Many more workshop alumni have distinguished themselves as writers, editors, artists, filmmakers, educators, corporate managers, to randomly name a few: Charlson Ong, J. Neil Garcia, Ralph Semino Galan, Isidoro Cruz, Roel Hoang Manipon, Rhandee Garlitos, Denver Torres, Jondy Arpilleda, Voltaire Oyson, Diandra Macarambon, Zola Gonzalez Macarambon, Jayson Parba, Nemesco Baldesco, Jun Sungkit, Jr., John Go, Erwin A. Martinez, Cecile Locsin Nava, Jose Jason Chancoco, Arlene Yandug, Ma. Elena E. Paulma, Ferdinand Cantular, Amado C. Guinto, Jr., Sorhaila L. Latiph Yusoph, Erwin Cabucos, Louie Vincent Amante, Ma.Victoria Gaerlan, German V. Gervacio, Dulce Deriada, Jethol Paanod, Christopher Cahilig, Cherrie Sing, Jim Pascual Agustin, Jeneen Garcia, Margarita Marfori, Genaro R. Gojo Cruz, John Enrico Torralba, Crisanto Cayon, Hope Sabanpan Yu, Saturnina S. Rodil and Rebecca T. Anonuevo.
(We give a list of the keynote speakers and the writing fellows on this page soon).
Innovations through the years: Publication of Workshop Proceedings; Scripts for the Stage
Well-written scripts for the stage have not always been easy to come by. A more welcome development is the agreement between the playwrights of the workshop and the MSU-IIT Resident Theatre Company, the Integrated Performing Arts Guild (IPAG).
IPAG mounts for the stage the workshop’s successful scripts but playwrights retain copyright to their works. Already, four Iligan workshop alumni have had their plays staged by IPAG.
The Iligan workshop is also known as the first to publish its proceedings each year and this is the reason the workshop can easily keep track of its former writing fellows, and for the convenience of the literary historian in the future, to study the theoretical frameworks favored by its panelists at one time or other during workshop sessions.
Encourage writing for the young and the defunct Literature Teachers’ Conference and other challenges
To provide the atmosphere and venue for young writers to listen to the latest trends in the critiquing of literary works, to write about their own regions and for the country to discover new “authentic” voices and identities “through innovation and interrogate accustomed technique and content” according to Bautista. These too had always been the foundation of the Iligan workshop.
Helping likewise the country train its human resource is part of the general objective of the Iligan workshop but, most important, it is to provide a young writer a hearing, to know more from the panelists, to meet and compare notes with fellow writers from other regions, perhaps establish lifetime friendships, and to seek, in Dante’s words “experience of the world and of human vice and worth”.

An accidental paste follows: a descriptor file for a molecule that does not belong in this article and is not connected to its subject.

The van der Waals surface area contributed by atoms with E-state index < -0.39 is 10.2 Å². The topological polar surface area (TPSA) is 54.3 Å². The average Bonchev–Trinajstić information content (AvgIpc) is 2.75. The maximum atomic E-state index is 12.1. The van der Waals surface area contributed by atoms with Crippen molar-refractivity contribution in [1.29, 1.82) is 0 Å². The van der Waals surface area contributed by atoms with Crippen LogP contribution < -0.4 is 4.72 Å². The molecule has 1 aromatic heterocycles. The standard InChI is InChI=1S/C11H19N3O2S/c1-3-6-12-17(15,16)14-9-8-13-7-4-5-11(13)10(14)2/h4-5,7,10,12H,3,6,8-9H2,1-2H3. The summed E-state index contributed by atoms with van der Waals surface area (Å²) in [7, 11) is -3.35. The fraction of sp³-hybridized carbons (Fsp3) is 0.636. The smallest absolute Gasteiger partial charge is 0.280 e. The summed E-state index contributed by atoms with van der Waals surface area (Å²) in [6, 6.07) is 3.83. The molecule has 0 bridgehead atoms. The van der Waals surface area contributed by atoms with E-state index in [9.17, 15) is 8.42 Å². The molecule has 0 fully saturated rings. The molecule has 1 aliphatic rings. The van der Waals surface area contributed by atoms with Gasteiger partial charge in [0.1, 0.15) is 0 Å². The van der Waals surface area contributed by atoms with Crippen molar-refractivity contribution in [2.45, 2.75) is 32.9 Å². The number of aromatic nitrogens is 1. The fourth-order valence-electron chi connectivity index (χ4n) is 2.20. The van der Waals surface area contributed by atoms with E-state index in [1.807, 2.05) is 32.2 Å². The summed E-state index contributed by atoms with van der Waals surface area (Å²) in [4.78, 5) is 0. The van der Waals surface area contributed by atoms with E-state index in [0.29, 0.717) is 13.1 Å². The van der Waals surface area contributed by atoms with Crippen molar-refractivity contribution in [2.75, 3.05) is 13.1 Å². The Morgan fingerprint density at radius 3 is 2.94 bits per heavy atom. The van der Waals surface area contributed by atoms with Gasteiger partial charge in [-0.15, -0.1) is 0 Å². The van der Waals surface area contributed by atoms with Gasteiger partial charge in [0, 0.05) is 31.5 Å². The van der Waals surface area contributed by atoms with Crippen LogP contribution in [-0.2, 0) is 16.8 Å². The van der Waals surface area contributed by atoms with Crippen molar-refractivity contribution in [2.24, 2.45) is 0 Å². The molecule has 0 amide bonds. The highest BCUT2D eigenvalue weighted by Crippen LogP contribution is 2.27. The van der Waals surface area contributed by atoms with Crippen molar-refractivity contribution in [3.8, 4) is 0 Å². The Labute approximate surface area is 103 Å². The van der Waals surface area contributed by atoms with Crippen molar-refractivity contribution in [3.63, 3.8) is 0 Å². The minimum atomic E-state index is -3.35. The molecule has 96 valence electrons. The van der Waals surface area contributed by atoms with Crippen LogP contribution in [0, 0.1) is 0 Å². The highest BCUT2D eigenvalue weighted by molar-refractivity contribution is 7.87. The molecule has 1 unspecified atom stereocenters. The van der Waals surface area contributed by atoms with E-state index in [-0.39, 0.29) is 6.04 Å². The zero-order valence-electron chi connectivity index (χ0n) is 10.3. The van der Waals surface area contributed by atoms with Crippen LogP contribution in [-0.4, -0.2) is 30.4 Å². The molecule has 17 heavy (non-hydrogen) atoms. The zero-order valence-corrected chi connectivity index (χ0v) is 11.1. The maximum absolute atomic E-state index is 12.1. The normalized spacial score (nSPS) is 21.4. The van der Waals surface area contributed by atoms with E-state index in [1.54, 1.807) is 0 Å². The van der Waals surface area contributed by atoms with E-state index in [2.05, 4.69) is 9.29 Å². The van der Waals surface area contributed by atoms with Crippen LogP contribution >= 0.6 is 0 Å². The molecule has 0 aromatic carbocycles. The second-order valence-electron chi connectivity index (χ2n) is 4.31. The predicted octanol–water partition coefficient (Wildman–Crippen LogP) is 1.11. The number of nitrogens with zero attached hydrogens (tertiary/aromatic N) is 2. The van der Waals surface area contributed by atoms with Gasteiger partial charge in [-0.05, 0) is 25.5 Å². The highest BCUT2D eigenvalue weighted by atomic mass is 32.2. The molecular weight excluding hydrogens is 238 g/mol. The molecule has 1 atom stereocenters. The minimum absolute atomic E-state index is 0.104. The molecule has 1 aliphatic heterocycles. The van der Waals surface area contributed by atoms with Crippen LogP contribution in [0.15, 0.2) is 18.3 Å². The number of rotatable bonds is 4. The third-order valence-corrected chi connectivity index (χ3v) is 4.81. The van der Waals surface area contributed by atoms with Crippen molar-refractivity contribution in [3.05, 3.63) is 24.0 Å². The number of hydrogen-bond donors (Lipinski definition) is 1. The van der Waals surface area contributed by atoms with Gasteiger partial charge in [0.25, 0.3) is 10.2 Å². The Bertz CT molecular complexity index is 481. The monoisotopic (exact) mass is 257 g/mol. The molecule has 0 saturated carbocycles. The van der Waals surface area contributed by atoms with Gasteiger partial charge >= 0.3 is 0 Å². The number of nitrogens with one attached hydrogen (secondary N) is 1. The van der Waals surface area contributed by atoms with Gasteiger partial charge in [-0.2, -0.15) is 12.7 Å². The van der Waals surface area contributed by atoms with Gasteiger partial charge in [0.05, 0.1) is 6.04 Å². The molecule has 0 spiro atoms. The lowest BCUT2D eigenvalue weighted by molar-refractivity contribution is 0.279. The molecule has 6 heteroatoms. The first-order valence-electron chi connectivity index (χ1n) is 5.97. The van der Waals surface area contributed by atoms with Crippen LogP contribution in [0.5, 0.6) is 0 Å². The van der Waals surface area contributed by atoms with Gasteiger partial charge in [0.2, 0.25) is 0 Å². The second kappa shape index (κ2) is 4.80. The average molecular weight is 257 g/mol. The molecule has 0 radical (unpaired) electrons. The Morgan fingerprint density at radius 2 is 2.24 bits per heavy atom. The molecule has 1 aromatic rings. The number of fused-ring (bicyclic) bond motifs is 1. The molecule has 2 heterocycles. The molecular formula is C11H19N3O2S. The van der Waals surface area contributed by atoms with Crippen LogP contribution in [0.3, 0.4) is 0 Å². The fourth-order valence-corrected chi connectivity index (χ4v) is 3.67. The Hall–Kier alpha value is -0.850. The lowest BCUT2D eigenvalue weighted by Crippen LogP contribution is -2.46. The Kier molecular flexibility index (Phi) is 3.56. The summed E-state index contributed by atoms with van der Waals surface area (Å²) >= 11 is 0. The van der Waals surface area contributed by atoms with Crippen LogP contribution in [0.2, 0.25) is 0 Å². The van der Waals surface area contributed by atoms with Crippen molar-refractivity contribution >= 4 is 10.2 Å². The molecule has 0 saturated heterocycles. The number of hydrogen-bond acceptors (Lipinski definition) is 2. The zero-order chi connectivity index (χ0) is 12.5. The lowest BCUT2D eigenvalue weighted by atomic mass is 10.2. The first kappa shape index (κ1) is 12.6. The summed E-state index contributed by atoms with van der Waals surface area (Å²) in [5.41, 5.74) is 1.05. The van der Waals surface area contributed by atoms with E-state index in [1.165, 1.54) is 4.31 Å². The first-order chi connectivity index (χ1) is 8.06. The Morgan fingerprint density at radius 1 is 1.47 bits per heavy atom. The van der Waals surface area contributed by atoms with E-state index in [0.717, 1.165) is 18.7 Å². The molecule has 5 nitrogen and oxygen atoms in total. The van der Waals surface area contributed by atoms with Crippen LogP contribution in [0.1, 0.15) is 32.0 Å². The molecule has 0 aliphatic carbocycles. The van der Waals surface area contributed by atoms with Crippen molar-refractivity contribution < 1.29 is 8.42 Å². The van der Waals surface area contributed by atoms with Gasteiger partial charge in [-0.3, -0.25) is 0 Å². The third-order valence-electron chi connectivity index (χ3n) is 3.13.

And for whatever its value, to date, the workshop has ‘graduated’ 406 writing fellows around the country since its founding in 1994. It is not, however, without its share of challenges, and most of these would be sources of funds for it. The Iligan workshop has tapped the generosity of its alumni, among many individuals, including former President Gloria Macapagal Arroyo to support the workshop funding at a time when it was not available from the NCCA.
The Iligan workshop in its early years, on the other hand, used to be held in tandem with a Literature Teachers Conference since teachers as writers’ partners should know the writers in their own backyard, and for them to improve “their teaching methodologies and materials and philosophy”. But funding constraints made the Iligan workshop end the teachers training after only a four-year run.
Equitable Representation and Connecting with ASEAN and the rest of the World
The workshop had always aimed for equitable representation: five writing fellows each for Luzon, Visayas and Mindanao. Lately, the number of writing fellows have been reduced for the National Capital Region to be able to increase the number from Mindanao and to invite writing fellows from the ASEAN. There are likewise several writers workshops in Luzon especially in the NCR, and for practical reasons for both organizer and would-be participants.
Other regular features include the giving of a keynote lecture during the opening program by a significant writer or, from its roster of alumni. The list of its keynote speakers read like the who’s-who in Philippine Literature. Their keynote lectures are well-documented and soon will be published as an anthology to make available to the public.